Minitrue: Hush the Hushing of Property Limit Easing

The following censorship instructions, issued to the media by government authorities, have been leaked and distributed online. The name of the issuing body has been omitted to protect the source.

Interactive platforms carefully control background commentary on the article “A Call to Halt the Cancellation of Purchasing Limits in a Test City: Why Shenyang?” Delete content that maliciously attacks the system or counters government officials. (June 17, 2014)

互动环节注意控制以下文章后面的用户评论《一个叫停取消限购的城市样本:为什么是沈阳?,恶意攻击体制和专门针对政府官员的内容要予以删除。

Recent economic analysis of China’s property market has hinted that an investment bubble that’s been steadily inflating for nearly a decade has finally popped. Last week real estate insiders in the major economic hub of Shenyang told media outlets that the city would be easing limits on property purchases to stimulate the market. On June 11, the Wall Street Journal reported:

The northeastern Chinese city of Shenyang has scrapped some curbs on home purchases in a move to support its sluggish real-estate market, agents and consultants said.

[…] The extent of the relaxation of the curbs on multiple home purchases—a policy Beijing has used to keep speculation in check—wasn’t clear as the local government didn’t issue a statement and several government departments declined to answer questions on the policy change on Wednesday.

[…] “There is no written confirmation, but about two weeks ago some developers were informed in a meeting with local authorities that home purchase curbs would not be stringently implemented at the property transaction center,” said Wan Nan, general manager at the Shenyang branch of property consultancy China Real Estate Information Corp.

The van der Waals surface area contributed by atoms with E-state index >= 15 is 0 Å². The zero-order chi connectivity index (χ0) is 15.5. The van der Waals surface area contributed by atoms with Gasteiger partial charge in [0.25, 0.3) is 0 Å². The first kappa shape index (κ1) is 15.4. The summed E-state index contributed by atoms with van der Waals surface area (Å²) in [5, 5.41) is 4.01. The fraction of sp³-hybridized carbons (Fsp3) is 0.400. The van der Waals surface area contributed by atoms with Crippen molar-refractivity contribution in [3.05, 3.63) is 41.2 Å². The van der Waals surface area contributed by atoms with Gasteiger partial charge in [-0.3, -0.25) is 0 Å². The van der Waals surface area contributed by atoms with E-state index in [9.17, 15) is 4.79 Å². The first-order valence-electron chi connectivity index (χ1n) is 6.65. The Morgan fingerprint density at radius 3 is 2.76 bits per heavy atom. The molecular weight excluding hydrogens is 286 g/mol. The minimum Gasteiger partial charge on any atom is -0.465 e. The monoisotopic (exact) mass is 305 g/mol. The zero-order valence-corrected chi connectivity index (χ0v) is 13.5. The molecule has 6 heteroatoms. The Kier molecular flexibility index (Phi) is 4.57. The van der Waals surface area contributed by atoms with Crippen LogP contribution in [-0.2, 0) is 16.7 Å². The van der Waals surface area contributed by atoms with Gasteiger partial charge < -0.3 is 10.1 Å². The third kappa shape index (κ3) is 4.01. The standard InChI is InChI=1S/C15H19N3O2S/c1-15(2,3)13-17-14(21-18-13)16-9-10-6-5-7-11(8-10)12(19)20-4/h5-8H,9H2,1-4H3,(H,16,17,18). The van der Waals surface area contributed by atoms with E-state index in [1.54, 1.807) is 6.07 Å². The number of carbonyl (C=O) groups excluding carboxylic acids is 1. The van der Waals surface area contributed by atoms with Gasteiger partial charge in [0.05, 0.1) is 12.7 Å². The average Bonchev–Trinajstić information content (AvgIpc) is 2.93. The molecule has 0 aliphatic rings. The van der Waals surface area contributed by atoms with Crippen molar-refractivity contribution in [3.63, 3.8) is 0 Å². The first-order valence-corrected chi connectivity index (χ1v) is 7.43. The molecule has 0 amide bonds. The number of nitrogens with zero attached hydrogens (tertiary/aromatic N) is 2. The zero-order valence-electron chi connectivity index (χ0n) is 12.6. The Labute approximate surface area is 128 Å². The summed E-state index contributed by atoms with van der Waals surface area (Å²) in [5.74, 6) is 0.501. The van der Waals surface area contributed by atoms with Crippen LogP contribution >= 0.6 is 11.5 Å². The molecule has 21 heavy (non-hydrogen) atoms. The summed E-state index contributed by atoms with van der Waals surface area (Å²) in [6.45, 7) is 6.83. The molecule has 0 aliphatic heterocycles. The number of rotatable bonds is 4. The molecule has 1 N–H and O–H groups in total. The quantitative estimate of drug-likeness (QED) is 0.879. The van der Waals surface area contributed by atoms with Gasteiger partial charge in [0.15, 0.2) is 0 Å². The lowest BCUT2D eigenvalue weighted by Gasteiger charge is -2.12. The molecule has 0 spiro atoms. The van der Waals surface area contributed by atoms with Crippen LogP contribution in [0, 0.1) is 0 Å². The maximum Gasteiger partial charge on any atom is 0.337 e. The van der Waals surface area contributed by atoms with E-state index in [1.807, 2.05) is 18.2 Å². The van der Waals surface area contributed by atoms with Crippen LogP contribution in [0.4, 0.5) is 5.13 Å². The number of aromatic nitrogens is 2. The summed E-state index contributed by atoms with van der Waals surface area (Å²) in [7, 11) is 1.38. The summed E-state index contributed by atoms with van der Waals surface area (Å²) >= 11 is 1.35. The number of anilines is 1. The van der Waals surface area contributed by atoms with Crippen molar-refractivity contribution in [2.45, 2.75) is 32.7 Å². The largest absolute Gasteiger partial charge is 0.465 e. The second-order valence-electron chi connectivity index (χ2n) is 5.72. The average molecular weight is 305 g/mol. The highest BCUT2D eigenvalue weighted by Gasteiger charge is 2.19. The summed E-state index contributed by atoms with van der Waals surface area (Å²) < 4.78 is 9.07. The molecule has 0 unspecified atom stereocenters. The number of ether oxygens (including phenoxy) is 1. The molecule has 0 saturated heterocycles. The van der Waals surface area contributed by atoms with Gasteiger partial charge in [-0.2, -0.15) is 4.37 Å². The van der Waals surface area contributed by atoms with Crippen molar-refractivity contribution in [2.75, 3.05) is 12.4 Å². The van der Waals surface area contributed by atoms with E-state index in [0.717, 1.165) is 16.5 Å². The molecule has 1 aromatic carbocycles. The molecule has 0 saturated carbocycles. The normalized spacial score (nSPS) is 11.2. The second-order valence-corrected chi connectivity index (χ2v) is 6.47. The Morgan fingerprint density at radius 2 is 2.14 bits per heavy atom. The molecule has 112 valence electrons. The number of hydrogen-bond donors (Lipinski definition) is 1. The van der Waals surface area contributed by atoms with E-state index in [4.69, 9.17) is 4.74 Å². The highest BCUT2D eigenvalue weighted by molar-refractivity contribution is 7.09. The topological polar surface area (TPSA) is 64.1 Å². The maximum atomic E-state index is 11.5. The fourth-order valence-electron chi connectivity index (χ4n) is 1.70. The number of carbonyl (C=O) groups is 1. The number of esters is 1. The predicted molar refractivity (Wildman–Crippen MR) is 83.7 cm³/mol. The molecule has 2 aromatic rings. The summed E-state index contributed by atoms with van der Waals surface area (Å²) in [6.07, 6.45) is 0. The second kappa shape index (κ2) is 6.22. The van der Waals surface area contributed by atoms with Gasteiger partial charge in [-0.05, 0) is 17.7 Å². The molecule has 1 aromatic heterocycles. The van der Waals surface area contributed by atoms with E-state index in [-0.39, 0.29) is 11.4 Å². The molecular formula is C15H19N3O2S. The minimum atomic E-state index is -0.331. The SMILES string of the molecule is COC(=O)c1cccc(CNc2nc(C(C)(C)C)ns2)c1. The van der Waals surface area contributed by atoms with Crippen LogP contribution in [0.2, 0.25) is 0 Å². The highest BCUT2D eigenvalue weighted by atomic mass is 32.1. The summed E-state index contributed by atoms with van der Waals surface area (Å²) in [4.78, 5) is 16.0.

Beijing ordered tighter controls on multiple home purchases as part of a campaign begun over four years ago to keep property prices from skyrocketing and speculation from getting out of control. But China’s property market is now suffering its worst slide in years because of excess supply amid slower economic growth. Home buyers have been staying on the sidelines amid expectations that developers will cut prices. [Source]

Chinese media was likewise reporting on the rumored scrapping of purchasing regulations in Shenyang. On June 12, Guangzhou-based 21st Century Business Herald ran an article covering the possible scrapping of home purchase limits and the efforts of officials to stop the news from spreading—the article has been deleted from the paper’s website, but is available via CDT Chinese. Follow-up reporting from the Wall Street Journal notes that the official hushing of the news may be an attempt to preserve economic morale:

Shh! As the country’s property market starts to deflate, China’s cities may be relaxing their property curbs. But it doesn’t mean they want too many people to know about it.

[…] Larger Chinese cities like Shenyang are relaxing their property policies, but want to do so quietly. Officials are loath to publicize their efforts to ease curbs for fear it would seem a tacit acknowledgement that the local economy has hit the rocks.

This week, Shenyang—an economic hub and the capital of north China’s Liaoning province—grabbed the spotlight in local news and online, after property consultants and agents said that the city had revoked restrictions on multiple home purchases.

After such news broke, the city scrambled to tamp down such reports. Property agents who had freely talked about the relaxed curbs became more tight-lipped. A spokesman from Shenyang’s propaganda office told China Real Time Thursday that reports that Shenyang had completely scrapped home purchase restrictions were untrue. He said he was not authorized to say if the city has made other adjustments to local property measures. [Source]

CDT collects directives from a variety of sources and checks them against official Chinese media reports to confirm their implementation.

Since directives are sometimes communicated orally to journalists and editors, who then leak them online, the wording published here may not be exact. The date given may indicate when the directive was leaked, rather than when it was issued. CDT does its utmost to verify dates and wording, but also takes precautions to protect the source.

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